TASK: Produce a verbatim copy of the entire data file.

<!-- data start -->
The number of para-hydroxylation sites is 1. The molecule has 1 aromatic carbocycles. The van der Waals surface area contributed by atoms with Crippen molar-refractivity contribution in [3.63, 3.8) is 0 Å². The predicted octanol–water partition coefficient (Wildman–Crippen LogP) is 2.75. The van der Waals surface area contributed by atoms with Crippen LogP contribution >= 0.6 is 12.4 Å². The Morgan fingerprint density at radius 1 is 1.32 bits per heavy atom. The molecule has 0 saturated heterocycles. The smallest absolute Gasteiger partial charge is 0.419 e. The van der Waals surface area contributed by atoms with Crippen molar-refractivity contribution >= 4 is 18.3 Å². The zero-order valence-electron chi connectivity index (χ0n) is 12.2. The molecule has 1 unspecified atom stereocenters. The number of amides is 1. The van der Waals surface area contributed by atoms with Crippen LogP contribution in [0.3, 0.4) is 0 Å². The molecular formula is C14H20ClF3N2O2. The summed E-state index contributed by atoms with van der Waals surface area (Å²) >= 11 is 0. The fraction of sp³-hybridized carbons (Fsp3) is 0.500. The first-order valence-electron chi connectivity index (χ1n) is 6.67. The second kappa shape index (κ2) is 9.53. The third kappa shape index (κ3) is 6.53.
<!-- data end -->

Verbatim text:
The number of para-hydroxylation sites is 1. The molecule has 1 aromatic carbocycles. The van der Waals surface area contributed by atoms with Crippen molar-refractivity contribution in [3.63, 3.8) is 0 Å². The predicted octanol–water partition coefficient (Wildman–Crippen LogP) is 2.75. The van der Waals surface area contributed by atoms with Crippen LogP contribution >= 0.6 is 12.4 Å². The Morgan fingerprint density at radius 1 is 1.32 bits per heavy atom. The molecule has 0 saturated heterocycles. The smallest absolute Gasteiger partial charge is 0.419 e. The van der Waals surface area contributed by atoms with Crippen molar-refractivity contribution >= 4 is 18.3 Å². The zero-order valence-electron chi connectivity index (χ0n) is 12.2. The molecule has 1 unspecified atom stereocenters. The number of amides is 1. The van der Waals surface area contributed by atoms with Crippen LogP contribution in [0.3, 0.4) is 0 Å². The molecular formula is C14H20ClF3N2O2. The summed E-state index contributed by atoms with van der Waals surface area (Å²) >= 11 is 0. The fraction of sp³-hybridized carbons (Fsp3) is 0.500. The first-order valence-electron chi connectivity index (χ1n) is 6.67. The second kappa shape index (κ2) is 9.53. The third kappa shape index (κ3) is 6.53.